Osama bin Laden is most likely hiding in the city of Parachinar in Kurram, Pakistan, according to the results of a unique study undertaken by geography professors at UCLA, who used biogeographic theories in an attempt to pinpoint the terror leader's exact location. In fact, they've even gone so far as to suggest the three most likely structures where bin Laden and his entourage may be residing.
In what started as informal conversations at the geology department at UCLA, professors Thomas Gillespie and John Agnew hypothesized about using the same theories they use every day to predict how animals distribute themselves to predict the location of bin Laden. Coupled with satellite imagery and a set of what they called "life history characteristics" they went to work.
They concluded that bin Laden is most likely in the small city of Parachinar, in the Kurram region of Pakistan, part of the volatile tribal area that borders Afghanistan. Using distance decay theory to predict his movements from his last known location in Afghanistan to possible other locations, they were led to Parachinar through an extensive process of elimination.
Then, using their set of life history characteristics, they attempted to predict the type of building he would hole up in. For example, they concluded the building would have more than three rooms, because he prefers a small number of bodyguards. They also concluded the building would likely have cover from trees because he prefers to remain protected from aerial view.
Using their requirements, the professors managed to narrow down the possible hideouts to just three structures in Parachinar that meet all the requirements. Two of the structures appear to be residential buildings, while the third looks like it may be a prison, though it has "one of the best-maintained gardens in all of Parachinar" according to their report.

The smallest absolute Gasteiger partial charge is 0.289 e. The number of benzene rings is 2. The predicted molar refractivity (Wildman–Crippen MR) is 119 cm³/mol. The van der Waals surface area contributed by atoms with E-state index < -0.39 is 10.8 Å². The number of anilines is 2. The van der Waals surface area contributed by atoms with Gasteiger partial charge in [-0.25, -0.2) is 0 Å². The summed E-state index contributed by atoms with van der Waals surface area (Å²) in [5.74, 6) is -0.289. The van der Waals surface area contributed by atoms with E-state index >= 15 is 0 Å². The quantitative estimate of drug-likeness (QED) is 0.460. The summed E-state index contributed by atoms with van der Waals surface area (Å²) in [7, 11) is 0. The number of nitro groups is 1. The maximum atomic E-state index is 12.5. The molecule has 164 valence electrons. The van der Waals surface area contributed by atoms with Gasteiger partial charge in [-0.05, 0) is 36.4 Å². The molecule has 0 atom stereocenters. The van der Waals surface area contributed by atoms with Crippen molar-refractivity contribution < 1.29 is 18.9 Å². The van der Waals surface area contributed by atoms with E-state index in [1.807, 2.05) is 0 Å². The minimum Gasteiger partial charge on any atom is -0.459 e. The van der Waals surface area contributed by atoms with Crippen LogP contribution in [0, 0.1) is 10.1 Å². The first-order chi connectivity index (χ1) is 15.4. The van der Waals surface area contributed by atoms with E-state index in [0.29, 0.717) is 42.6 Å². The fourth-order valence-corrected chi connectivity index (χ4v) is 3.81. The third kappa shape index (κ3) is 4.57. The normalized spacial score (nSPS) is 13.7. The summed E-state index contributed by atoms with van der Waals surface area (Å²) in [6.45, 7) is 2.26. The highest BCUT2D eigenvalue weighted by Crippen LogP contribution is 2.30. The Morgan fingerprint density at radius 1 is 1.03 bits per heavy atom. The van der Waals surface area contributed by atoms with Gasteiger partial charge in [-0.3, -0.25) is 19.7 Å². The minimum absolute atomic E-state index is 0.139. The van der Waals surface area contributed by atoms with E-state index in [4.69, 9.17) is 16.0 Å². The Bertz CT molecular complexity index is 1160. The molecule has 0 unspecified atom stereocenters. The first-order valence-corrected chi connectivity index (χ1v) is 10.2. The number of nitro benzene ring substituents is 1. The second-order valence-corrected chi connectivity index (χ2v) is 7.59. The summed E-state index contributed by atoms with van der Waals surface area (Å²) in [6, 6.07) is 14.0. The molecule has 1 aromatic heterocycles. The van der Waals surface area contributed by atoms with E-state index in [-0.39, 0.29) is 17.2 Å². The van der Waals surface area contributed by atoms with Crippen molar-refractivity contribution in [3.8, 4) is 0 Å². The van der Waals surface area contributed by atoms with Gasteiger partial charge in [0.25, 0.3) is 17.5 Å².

The professors hope that intelligence agencies may test their theory by closely monitoring the three structures.
U.S. Long Ago Lost Track of Bin Laden
"This is a really interesting starting point," said former CIA officer John Kiriakou, now an ABC News consultant. "Parachinar would be a logical location for him to be. At the very least I would think this would be something that the FBI, CIA, and Pakistani intelligence services would want to look into. Nothing bad could come of that."
Indeed, U.S. intelligence has not come forward with such a solid suggestion of where he may be.
"The United States hasn't had any indication of his presence anywhere in seven years," said former counterterrorism official and ABC News consultant Richard Clarke.
A CIA official who had not seen the report said only, "take it with a huge grain of salt, huge."
The U.S. lost track of bin Laden the winter after the September 11th attacks when he fled his safe haven in Tora Bora, Afghanistan. U.S. intelligence believes he is hiding in the tribal region of Pakistan, but there has been no confirmed sighting of him there.
The world last heard from bin Laden in January when he released a new internet audio message challenging the new President Barack Obama. Between the threats and the rhetoric on that tape, however, one can also hear that bin Laden is quite short of breath for a man who is just 52 years old, suggesting a possible health issue.